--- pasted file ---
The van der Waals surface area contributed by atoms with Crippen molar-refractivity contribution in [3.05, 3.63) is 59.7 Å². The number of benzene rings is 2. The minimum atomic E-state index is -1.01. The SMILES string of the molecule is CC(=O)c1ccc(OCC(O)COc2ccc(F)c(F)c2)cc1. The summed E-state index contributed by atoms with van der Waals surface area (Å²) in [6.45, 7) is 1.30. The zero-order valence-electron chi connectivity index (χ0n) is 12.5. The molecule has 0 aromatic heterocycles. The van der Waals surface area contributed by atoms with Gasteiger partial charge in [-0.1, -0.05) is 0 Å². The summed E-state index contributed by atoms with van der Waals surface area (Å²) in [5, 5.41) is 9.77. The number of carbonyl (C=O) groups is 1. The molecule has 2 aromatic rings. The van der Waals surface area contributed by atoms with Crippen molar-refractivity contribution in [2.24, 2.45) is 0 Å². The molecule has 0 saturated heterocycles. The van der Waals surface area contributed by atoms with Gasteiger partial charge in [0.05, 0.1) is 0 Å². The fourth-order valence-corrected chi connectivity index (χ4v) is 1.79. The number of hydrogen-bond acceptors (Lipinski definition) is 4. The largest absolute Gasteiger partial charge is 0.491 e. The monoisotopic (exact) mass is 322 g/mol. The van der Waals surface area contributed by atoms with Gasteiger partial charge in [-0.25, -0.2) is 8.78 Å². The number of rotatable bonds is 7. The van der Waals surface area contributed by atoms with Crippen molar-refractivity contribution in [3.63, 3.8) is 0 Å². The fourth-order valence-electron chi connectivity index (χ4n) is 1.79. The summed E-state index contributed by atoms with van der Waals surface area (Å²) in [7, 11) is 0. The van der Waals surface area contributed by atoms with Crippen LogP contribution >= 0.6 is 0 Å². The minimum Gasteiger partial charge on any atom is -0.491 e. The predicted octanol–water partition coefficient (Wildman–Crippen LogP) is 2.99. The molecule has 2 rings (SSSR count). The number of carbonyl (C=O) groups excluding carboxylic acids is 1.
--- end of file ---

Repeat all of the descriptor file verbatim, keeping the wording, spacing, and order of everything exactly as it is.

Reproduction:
The van der Waals surface area contributed by atoms with Crippen molar-refractivity contribution in [3.05, 3.63) is 59.7 Å². The number of benzene rings is 2. The minimum atomic E-state index is -1.01. The SMILES string of the molecule is CC(=O)c1ccc(OCC(O)COc2ccc(F)c(F)c2)cc1. The summed E-state index contributed by atoms with van der Waals surface area (Å²) in [6.45, 7) is 1.30. The zero-order valence-electron chi connectivity index (χ0n) is 12.5. The molecule has 0 aromatic heterocycles. The van der Waals surface area contributed by atoms with Gasteiger partial charge in [-0.1, -0.05) is 0 Å². The summed E-state index contributed by atoms with van der Waals surface area (Å²) in [5, 5.41) is 9.77. The number of carbonyl (C=O) groups is 1. The molecule has 2 aromatic rings. The van der Waals surface area contributed by atoms with Crippen molar-refractivity contribution in [2.24, 2.45) is 0 Å². The molecule has 0 saturated heterocycles. The van der Waals surface area contributed by atoms with Gasteiger partial charge in [0.05, 0.1) is 0 Å². The fourth-order valence-corrected chi connectivity index (χ4v) is 1.79. The number of hydrogen-bond acceptors (Lipinski definition) is 4. The largest absolute Gasteiger partial charge is 0.491 e. The monoisotopic (exact) mass is 322 g/mol. The van der Waals surface area contributed by atoms with Gasteiger partial charge in [-0.25, -0.2) is 8.78 Å². The number of rotatable bonds is 7. The van der Waals surface area contributed by atoms with Crippen molar-refractivity contribution in [3.63, 3.8) is 0 Å². The fourth-order valence-electron chi connectivity index (χ4n) is 1.79. The summed E-state index contributed by atoms with van der Waals surface area (Å²) in [7, 11) is 0. The van der Waals surface area contributed by atoms with Crippen LogP contribution >= 0.6 is 0 Å². The minimum Gasteiger partial charge on any atom is -0.491 e. The predicted octanol–water partition coefficient (Wildman–Crippen LogP) is 2.99. The molecule has 2 rings (SSSR count). The number of carbonyl (C=O) groups excluding carboxylic acids is 1.